Aluminum once made up the bulk of the material used in aerospace applications. Aluminum accounts for as little as 20% of the materials used in a typical jet today, however. Composite materials, carbon-reinforced polymers, and honeycomb materials are increasingly seeing usage across the aerospace industry because of the demand for lighter-weight aircraft.
Other requirements – such as the capability to withstand high temperatures and pressures, and resistance to corrosion – have brought other materials that were previously consider impossible for use in the aerospace industry to the fore.
Aluminum for Aerospace Applications
Though its use has declined for many aspects of aerospace production, aluminum remains widely used in modern aircraft. For many specific purposes, aluminum still remains the strongest and most lightweight material. It can be machined easily due to its high ductility, and is relatively cheaper when compared to many composites or titanium. It can also be strengthened further by either alloying it with other metals such as copper, magnesium, manganese, and zinc, or subjecting it to cold or heat treatment.
When exposed to air, aluminum’s tight chemical oxide bond means that it is sealed from the environment, making it highly corrosion resistant. Aluminum can also be finished in a wide variety of ways to suit an equally wide array of purposes, and its high electrical conductivity makes it the ideal raw material for many applications.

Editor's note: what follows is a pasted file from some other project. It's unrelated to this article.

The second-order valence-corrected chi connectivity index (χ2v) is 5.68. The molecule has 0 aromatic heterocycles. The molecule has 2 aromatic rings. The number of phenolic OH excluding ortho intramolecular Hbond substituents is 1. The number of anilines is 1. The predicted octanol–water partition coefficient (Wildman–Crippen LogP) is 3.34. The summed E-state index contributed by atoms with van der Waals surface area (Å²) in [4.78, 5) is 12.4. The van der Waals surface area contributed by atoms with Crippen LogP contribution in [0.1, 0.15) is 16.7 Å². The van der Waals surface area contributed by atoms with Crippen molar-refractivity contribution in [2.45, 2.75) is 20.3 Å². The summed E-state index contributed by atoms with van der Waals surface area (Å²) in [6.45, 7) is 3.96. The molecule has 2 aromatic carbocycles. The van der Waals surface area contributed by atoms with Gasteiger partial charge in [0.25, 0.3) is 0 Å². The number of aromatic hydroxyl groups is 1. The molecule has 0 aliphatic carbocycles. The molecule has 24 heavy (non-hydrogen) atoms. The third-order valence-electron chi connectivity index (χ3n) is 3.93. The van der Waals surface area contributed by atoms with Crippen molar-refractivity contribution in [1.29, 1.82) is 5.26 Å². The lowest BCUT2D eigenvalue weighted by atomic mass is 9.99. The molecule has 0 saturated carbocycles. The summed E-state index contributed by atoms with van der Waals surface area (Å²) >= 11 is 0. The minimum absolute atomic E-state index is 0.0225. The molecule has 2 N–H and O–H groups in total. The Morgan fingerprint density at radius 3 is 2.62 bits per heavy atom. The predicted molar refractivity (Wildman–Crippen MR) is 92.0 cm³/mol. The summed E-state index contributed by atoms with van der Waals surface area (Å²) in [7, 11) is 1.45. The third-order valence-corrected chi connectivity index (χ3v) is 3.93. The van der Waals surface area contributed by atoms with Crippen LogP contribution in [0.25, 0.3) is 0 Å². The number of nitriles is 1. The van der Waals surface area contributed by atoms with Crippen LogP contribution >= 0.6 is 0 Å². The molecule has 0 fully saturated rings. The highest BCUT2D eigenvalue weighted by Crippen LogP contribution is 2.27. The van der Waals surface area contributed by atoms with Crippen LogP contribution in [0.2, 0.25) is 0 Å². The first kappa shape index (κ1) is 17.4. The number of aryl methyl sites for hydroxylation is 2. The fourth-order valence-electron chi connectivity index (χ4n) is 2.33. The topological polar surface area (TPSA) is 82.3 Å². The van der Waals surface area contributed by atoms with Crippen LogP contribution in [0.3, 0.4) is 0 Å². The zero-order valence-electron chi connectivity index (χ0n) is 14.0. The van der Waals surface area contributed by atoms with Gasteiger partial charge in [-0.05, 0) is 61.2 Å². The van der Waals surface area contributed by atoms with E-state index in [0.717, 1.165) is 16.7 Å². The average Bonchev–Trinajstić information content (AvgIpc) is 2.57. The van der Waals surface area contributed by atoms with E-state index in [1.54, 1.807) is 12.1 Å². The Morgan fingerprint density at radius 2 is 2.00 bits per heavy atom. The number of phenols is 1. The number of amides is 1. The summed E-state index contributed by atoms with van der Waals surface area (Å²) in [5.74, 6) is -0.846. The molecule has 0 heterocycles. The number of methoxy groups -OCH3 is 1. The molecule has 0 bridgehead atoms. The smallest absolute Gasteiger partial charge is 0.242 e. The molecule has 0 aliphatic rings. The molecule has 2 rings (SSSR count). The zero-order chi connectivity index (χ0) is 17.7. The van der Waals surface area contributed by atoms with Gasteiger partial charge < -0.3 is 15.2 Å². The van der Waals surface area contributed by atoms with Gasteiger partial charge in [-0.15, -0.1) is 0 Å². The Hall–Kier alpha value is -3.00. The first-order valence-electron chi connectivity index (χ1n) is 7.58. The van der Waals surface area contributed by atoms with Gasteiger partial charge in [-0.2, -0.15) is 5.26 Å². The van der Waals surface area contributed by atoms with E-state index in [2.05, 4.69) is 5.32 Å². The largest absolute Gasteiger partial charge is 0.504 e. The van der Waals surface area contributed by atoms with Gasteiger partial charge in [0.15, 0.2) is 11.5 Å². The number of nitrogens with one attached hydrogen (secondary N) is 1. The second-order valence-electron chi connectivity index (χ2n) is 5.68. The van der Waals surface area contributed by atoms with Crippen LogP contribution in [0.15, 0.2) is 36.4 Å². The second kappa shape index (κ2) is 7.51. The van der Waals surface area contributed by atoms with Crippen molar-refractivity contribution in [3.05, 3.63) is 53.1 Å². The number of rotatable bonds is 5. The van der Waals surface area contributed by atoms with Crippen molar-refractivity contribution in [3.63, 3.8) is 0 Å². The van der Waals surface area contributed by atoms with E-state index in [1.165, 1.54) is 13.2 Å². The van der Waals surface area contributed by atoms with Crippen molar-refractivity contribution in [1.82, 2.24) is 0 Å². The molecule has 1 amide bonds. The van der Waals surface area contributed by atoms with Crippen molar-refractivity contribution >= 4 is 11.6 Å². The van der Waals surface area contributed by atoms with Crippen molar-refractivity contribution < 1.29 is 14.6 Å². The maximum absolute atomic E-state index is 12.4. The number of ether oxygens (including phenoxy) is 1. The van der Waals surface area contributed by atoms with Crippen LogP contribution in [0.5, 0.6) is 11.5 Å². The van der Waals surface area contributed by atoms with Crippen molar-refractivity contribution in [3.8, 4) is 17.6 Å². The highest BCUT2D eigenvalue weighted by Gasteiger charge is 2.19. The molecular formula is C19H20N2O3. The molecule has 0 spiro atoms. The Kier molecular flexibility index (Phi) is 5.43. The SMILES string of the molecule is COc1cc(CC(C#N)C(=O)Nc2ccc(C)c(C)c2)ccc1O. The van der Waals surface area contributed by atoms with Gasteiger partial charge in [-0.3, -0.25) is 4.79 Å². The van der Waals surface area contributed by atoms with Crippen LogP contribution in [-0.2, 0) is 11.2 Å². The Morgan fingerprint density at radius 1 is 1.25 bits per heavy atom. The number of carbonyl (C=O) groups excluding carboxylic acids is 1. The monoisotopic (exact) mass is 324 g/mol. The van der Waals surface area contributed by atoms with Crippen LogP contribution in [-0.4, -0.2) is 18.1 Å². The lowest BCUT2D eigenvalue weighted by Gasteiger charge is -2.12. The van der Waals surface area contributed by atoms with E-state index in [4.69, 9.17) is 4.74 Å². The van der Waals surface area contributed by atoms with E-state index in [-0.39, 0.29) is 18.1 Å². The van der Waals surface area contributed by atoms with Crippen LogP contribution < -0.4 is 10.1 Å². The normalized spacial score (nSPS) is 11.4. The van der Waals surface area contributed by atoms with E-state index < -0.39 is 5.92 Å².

The most popular aluminum alloys used in the fabrication of aerospace parts include:
- Aluminum alloy 7075 (aluminum/zinc)
- Aluminum alloy 7475-02 (aluminum/zinc/magnesium/silicon/chromium)
- Aluminum alloy 6061 (aluminum/magnesium/silicon)
Which alloy is chosen depends entirely on the purpose of the end part. Many aluminum components on aircraft are merely decorative, while others are highly functional and require specific properties.
Stainless Steel Parts for Aerospace Applications
Stainless steel is an alloy made by creating an alloy from steel and chromium. The strength of the stainless steel correlates directly with the amount of chromium contained in the alloy. The higher the chromium volume, the stronger the steel.
Although stronger than aluminum, stainless steel is typically also quite a bit heavier, hindering its widespread use in aerospace applications. However, stainless steel parts possess two main advantages over aluminum:
- Stainless steel is highly-resistant to corrosion.
- Stainless steel is stronger and more resistant to wear and tear. Stainless steel parts can handle scratches/impact damage much better than aluminum parts.
Stainless steel alloys have found increasing usage in aircraft components that require great strength but can handle the increased weight. The high corrosion and temperature resistances found in stainless steel make it suitable for a range of aerospace parts, including actuators, fasteners, and landing gear components.
Aluminum was widely used across the aerospace industry in the past, but in recent years, the aerospace sector has broadened its horizons and begun relying on a much larger range of materials. The benefits of aluminum alloys, however, still keep aluminum in the game as a major resource for the aerospace sector.
Its greater weight notwithstanding, stainless steel has seen increased usage in aerospace applications recently, particularly for parts where high strength, corrosion resistance, and temperature resistance are needed.
Ardel Engineering & Manufacturing specializes in the precision CNC machining of high-grade materials for aerospace and most other industrial sectors. Contact us to learn more about how we can help with your precision aluminum and stainless steel machining needs.